Role Of The Narrator In Mary Shelley's Frankenstein

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Frankenstein; would it be incorrect to call the monster by this name? Many who’ve read the novel by Mary Shelley would snap back saying “Frankenstein is the creator/doctor; the monster is not given a name!” I would disagree, Frankenstein would be fitting for the monster because they are one in the same. Victor Frankenstein created this monster, not physically, but mentally. Reading Frankenstein allowed me to recount the importance of a narrator. Within the story, we encounter three narrators: Walton, Frankenstein, and the monster. At first, they seem reliable, but they are three intuitive, science-consumed, and outcast men. As I went deeper into the individual parts of the story told by each narrator, there are flaws and ideas that make their story seem to be missing pieces; like if someone was imagining the entire thing. Walton is the first narrator we encounter and also the last. The novel starts and ends with letters from Walton to his sister, Margaret. When Walton meets Victor he has been out exploring the arctic for quite some time, but who is to say he has not become delusional from not talking to the shipmates because they lack…show more content…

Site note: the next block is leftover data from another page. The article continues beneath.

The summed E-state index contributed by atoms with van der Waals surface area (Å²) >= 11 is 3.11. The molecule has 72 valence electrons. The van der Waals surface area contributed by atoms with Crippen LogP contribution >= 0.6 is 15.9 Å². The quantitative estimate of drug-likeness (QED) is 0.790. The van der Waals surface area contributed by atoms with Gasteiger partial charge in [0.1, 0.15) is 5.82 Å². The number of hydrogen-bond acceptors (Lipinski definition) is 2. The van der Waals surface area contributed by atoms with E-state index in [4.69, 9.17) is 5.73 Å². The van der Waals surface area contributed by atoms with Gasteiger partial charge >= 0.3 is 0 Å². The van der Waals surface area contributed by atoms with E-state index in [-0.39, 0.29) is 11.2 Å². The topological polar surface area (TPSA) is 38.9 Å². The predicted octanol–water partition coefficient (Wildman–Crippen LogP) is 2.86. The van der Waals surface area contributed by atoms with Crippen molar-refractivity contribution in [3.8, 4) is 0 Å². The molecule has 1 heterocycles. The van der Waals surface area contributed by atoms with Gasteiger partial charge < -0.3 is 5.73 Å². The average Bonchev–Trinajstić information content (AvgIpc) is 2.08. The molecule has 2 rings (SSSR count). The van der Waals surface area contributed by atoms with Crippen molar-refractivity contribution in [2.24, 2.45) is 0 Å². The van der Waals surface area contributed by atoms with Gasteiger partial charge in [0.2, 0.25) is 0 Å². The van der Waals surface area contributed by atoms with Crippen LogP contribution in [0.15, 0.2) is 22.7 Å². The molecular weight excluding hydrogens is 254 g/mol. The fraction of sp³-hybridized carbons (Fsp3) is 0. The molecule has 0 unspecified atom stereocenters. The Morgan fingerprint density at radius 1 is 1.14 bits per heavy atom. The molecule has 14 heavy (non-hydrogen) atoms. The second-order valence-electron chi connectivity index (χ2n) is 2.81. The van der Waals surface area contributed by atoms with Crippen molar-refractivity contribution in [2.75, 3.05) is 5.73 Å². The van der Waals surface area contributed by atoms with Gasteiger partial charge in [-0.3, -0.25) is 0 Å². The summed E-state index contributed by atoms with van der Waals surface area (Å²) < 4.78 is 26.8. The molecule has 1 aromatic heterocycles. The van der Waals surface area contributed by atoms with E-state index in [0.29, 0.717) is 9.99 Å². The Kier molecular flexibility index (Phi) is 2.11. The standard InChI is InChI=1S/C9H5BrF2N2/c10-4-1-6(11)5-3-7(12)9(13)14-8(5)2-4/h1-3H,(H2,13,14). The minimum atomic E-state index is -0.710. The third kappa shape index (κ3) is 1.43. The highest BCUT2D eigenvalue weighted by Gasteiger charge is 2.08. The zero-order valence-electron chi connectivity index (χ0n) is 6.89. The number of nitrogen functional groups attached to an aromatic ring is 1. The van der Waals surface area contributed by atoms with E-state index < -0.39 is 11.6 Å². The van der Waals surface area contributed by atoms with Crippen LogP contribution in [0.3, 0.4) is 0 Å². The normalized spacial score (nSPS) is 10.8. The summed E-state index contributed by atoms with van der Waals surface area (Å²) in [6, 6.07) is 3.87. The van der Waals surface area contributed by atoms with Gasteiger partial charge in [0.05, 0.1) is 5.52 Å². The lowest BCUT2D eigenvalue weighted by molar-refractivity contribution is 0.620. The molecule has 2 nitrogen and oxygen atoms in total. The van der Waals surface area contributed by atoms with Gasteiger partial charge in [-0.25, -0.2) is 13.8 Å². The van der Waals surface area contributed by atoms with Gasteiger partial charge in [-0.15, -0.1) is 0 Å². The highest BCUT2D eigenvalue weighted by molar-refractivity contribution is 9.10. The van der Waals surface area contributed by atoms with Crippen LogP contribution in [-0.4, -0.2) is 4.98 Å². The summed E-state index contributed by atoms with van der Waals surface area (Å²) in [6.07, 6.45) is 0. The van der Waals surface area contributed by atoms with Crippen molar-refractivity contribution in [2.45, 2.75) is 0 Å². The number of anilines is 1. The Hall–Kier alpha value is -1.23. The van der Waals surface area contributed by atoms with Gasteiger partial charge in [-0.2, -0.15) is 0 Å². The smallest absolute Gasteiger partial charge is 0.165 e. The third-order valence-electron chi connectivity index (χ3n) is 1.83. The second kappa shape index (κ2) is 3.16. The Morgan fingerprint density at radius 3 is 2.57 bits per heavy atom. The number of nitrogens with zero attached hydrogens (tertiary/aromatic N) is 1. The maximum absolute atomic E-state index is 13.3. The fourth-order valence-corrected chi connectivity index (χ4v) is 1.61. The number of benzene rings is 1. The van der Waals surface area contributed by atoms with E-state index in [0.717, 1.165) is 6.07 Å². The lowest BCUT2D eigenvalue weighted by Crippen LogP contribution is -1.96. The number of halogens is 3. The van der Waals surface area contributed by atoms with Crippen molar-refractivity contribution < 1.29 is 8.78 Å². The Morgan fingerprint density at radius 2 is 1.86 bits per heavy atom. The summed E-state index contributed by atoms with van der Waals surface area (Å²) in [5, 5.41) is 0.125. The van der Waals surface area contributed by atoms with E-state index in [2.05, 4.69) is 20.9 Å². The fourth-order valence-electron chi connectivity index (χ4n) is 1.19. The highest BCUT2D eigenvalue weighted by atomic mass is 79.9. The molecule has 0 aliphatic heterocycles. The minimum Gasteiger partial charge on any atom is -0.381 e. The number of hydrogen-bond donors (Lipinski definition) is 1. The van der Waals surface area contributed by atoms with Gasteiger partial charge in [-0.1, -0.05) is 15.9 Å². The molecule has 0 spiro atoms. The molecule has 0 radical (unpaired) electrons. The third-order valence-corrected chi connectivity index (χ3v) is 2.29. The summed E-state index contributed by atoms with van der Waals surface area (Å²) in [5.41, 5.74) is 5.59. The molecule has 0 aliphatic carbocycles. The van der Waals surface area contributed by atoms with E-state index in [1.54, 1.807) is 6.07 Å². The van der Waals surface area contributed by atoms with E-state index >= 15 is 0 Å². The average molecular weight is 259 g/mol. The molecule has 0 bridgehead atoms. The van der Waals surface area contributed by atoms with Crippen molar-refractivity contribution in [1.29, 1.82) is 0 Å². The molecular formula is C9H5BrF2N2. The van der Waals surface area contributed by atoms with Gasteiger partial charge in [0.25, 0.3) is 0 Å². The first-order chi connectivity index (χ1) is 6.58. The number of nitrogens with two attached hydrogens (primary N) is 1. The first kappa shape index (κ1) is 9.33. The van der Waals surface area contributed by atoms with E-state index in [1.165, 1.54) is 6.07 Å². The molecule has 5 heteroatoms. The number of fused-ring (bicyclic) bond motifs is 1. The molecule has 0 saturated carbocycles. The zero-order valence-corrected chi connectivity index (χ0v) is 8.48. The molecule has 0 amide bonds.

They are all alone and rely on science, but they forget the power of imagination. Victor and Walton are both going mad from the arctic and from the obsession with science and discovery. They become unreliable, only providing one side of the story. The monster adds his narrative allowing for more to be seen, but this is not the same side. Walton and Victor tell stories from how they see the outside, but the monster shows what is going on in their minds. As said in The Dark Night, “We stopped checking for monsters under our bed when we realized they were inside us,” it is too bad Victor didn’t know and it led to his life turning into chaos, leaving him lonely and ultimately
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